Flash memory is nonvolatile, allowing the content to be stored even after the power is off. Due to this, there are no moving parts and no chance of mechanical failure. This makes them ideal for use in high-stress environments, like laptops or video game consoles, where there is a risk of physical damage. 

How to Replace SATA Drive with SSD

SSD is a formidable contender to replace the spinning hard drive and is appearing in laptops. An SSD provides a significant performance boost in areas where there are only a few seconds (or fractions of a second) between making decisions on whether to save or discard data.

If you're looking for a reliable way to store data, especially something portable and can withstand the rigors associated with travel, solid-state drive is an excellent option. They're quick and durable, making them a perfect solution for business or creative professionals who do all their work on one machine.

Upgrading hard disk drive to solid state drive (SSD) is the ultimate solution for better computer performance. You switch from HDD to SSD due to its speed and convenience, but there is something you should pay attention to. If you have an OS installed on the HDD, you have to clone it to a new desktop SSD using a reliable partition tool or migrate OS from HDD to SSD.

Migrating a hard drive to Solid State Drive (SSD) is a well accepted practice that can tremendously boost both the performance and reliability of the system. Many tech experts actually recommend doing so. However, migrating an HDD to SSD is not a trivial task. The challenges - possible data loss and ineffective migration due to the use of the old hard disk partition layout - are common issues faced by users before stumbling upon an ideal HDD migration solution.

What's The Best HDD to SSD Migration Tool?

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EaseUS Partition Master offers an array of HDD to SSD migration or cloning ways to help you transfer the entire hard drive or a selected disk partition.

EaseUS Partition Master is a powerful hard disk manager and partition magic software that deploys powerful data management functions to help you achieve the hard drive migration most efficiently. Its features include Resizing/Moving partitions, Copy Disk, Create/Delete Partition, Format/Convert MBR and GPT disk, etc. 

With the "Migrate OS to SSD" feature of EaseUS Partition Master Professional Edition, you can easily and quickly migrate Windows systems, applications and data to the new Solid State Drive without reinstalling Windows. 

With just a few clicks, the clone function can duplicate a disk or partition and move it to another SSD or SATA HDD. The new disk keeps the same capacity, format, system, and other attributes as the original one.  EaseUS Partition Master can help you copy a partition or an entire disk with just a few clicks. The application supports HDD to HDD, HDD to SSD, and SSD to SSD disk migration. In addition, you can migrate the OS from HDD to SSD.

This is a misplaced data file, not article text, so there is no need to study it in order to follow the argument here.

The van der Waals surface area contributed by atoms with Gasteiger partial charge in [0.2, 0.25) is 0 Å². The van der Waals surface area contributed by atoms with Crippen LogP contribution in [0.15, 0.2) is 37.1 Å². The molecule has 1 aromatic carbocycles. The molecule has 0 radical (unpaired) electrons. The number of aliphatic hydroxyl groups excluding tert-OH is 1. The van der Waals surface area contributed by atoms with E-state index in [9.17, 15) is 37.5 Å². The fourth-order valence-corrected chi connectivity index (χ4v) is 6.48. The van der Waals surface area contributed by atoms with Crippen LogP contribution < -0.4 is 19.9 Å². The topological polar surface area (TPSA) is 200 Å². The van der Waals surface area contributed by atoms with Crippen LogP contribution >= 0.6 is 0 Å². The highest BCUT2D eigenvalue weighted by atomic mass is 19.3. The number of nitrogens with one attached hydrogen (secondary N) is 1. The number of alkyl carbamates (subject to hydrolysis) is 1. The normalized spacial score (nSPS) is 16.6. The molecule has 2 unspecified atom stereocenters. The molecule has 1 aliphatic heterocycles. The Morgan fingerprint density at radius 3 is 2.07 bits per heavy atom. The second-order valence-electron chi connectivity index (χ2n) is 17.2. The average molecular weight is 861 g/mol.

When the partition size of the source disk is larger than the destination disk, you must clone the partition that contains Windows to move Windows or other applications to SSD. But if it is smaller, you can clone the whole disk, with Migrate OS to SSD.

How to Migrate OS to SSD with EaseUS Partition Master

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Steps to migrate OS to HDD/SSD:

  • Run EaseUS Partition Master, and select "Clone" from the left menu.
  • Check "Migrate OS" and click "Next".
  • Select the SSD or HDD as the destination disk and click "Next".
  • Check Warning: the data and partitions on the target disk will be deleted. Make sure that you've backed up important data in advance. If not, do it now.
  • Then click "Yes".
  • Preview the layout of your target disk. Then click "Start" to start migrating your OS to a new disk.

  • After this, click "Reboot Now" or "Done" to determine if you want to reboot the computer from the new disk immediately.

"Reboot Now" means to keep the changes instantly, while "Done" means you need to restart the computer later manually.

Select boot option after migrate OS to new disk

Note: The operation of migrating OS to SSD or HDD will delete and remove existing partitions and data on your target disk when there is not enough unallocated space on the target disk. If you saved important data there, back up them to an external hard drive in advance.

A solid-state drive (SSD) will breathe new life into your computer, taking it from sluggish, tedious, and frustrating to fast, snappy, and magnificent. Now is the time to upgrade your storage.

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About the Author

Updated by Oliver

Oliver is an EaseUS professional writer who dares explore new areas. With a passion for solving tech issues with straightforward guides for common users, Oliver keeps honing his writing craft by developing in-depth solutions for disk and partition management, computer boot-up issues, file transfer, etc.

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Written by Jean

Jean is recognized as one of the most professional writers in EaseUS. She has kept improving her writing skills over the past 10 years and helped millions of her readers solve their tech problems on PC, Mac, and iOS devices.